Feline Tapeworms

There are many parasites that can give cats problems. Feline tapeworms are some of the most common. These white worms are capable of growing approximately eight inches long if they live long enough. Thanks to the suckers and hooks that Mother Nature equipped them with, they’re capable of attaching themselves to the walls of the small intestine of your cat.

Feline Tapeworms

Cats typically don’t experience many problems if they’re infested with just a few of them. However, tapeworms in cats can cause serious problems as their numbers increase. They will keep your feline from getting the proper nutrition from their food, eventually causing them to shed pounds. Their fur will also undergo changes, becoming rough and dull.

To understand how feline tapeworms infect cats, you first need to understand a bit about their life cycle. As you know, fleas can easily infect your cat. Sometimes, fleas will harbor cysticercoids, which are formed when flea larvae eat tapeworm eggs. If your cat bites at an area infested with infected fleas, he may end up swallowing one.

After eating an infected flea, the small intestine will break it down and leave the cysticercoids to develop into adult cat tapeworms. This is when they will attach themselves to the small intestine walls and sustain themselves with the nutrients that your cat is supposed to get from his food.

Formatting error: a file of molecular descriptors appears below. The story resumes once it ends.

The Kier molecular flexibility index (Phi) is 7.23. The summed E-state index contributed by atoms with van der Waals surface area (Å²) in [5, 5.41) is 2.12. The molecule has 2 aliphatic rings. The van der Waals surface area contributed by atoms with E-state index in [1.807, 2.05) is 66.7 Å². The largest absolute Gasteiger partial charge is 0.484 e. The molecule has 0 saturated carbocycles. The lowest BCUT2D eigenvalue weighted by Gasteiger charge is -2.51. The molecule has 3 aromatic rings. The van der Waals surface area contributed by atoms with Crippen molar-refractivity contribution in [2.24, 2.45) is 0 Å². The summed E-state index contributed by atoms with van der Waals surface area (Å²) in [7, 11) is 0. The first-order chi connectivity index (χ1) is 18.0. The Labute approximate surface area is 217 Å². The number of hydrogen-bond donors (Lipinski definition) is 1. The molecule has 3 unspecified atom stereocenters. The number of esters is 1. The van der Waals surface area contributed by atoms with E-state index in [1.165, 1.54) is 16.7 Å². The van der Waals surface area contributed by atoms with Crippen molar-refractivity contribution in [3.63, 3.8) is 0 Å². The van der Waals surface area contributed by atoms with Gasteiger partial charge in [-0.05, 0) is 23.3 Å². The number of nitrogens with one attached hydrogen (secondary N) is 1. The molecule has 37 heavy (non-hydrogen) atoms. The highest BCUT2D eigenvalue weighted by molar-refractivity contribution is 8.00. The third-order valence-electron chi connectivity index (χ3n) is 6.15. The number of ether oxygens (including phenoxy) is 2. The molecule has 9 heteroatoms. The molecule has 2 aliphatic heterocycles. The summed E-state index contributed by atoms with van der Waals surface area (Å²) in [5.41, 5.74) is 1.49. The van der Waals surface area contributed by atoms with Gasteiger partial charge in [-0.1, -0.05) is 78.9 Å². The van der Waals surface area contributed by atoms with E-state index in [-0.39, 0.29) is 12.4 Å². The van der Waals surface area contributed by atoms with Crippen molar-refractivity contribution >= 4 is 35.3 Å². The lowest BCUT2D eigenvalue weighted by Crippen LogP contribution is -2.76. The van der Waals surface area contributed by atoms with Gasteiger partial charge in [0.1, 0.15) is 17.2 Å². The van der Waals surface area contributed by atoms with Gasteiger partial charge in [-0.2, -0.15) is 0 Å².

Feline tapeworms are segmented. As they grow, segments will break off and pass out of the body through the feces. Owners who inspect their cat’s feces will likely notice them. They look like small grains of rice that are moving around. Some of these segments may also appear around the anus.

Your vet can determine if your cat has tapeworms quite easily. He will simply have to take a look at a sample of your cat’s feces under a microscope. They aren’t always easy to see via the naked eye.

Fortunately, tapeworms in cats are usually easy to deal with. You will need to give your cat dewormer medication in order to get rid of them. One cycle of this medication may not be enough to get rid of the infestation entirely though.

Parasites such as fleas and lice play a vital role in the transmission of feline tapeworms. Therefore, owners need to do their best to control these parasites so that their cat doesn’t get infested with worms. Limiting the amount of time that your cat spends outside roaming around will help. Giving him dewormer medication on a regular basis will also be useful.

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